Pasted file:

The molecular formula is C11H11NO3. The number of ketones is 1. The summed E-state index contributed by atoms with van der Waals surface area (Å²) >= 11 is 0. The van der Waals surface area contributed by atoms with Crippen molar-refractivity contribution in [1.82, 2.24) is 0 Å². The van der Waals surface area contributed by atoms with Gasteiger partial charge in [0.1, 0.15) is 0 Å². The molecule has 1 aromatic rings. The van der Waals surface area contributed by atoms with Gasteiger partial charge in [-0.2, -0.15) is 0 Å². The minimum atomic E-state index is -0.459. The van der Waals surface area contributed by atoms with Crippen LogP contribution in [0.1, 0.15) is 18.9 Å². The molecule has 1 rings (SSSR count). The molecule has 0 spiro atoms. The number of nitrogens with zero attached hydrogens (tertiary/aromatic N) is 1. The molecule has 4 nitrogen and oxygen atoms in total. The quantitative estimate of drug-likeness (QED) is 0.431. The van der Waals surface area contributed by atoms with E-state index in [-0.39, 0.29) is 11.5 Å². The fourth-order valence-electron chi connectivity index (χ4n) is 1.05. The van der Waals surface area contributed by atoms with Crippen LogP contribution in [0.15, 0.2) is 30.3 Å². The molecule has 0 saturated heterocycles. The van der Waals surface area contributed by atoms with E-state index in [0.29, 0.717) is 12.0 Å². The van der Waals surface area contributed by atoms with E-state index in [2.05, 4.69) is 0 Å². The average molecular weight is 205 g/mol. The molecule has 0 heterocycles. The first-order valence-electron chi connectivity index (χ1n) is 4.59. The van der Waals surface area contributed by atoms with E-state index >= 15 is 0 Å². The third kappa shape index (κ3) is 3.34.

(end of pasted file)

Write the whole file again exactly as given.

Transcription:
The molecular formula is C11H11NO3. The number of ketones is 1. The summed E-state index contributed by atoms with van der Waals surface area (Å²) >= 11 is 0. The van der Waals surface area contributed by atoms with Crippen molar-refractivity contribution in [1.82, 2.24) is 0 Å². The van der Waals surface area contributed by atoms with Gasteiger partial charge in [0.1, 0.15) is 0 Å². The molecule has 1 aromatic rings. The van der Waals surface area contributed by atoms with Gasteiger partial charge in [-0.2, -0.15) is 0 Å². The minimum atomic E-state index is -0.459. The van der Waals surface area contributed by atoms with Crippen LogP contribution in [0.1, 0.15) is 18.9 Å². The molecule has 1 rings (SSSR count). The molecule has 0 spiro atoms. The number of nitrogens with zero attached hydrogens (tertiary/aromatic N) is 1. The molecule has 4 nitrogen and oxygen atoms in total. The quantitative estimate of drug-likeness (QED) is 0.431. The van der Waals surface area contributed by atoms with E-state index in [-0.39, 0.29) is 11.5 Å². The fourth-order valence-electron chi connectivity index (χ4n) is 1.05. The van der Waals surface area contributed by atoms with Crippen LogP contribution in [0.15, 0.2) is 30.3 Å². The molecule has 0 saturated heterocycles. The van der Waals surface area contributed by atoms with E-state index in [0.29, 0.717) is 12.0 Å². The van der Waals surface area contributed by atoms with E-state index in [2.05, 4.69) is 0 Å². The average molecular weight is 205 g/mol. The molecule has 0 heterocycles. The first-order valence-electron chi connectivity index (χ1n) is 4.59. The van der Waals surface area contributed by atoms with E-state index >= 15 is 0 Å². The third kappa shape index (κ3) is 3.34.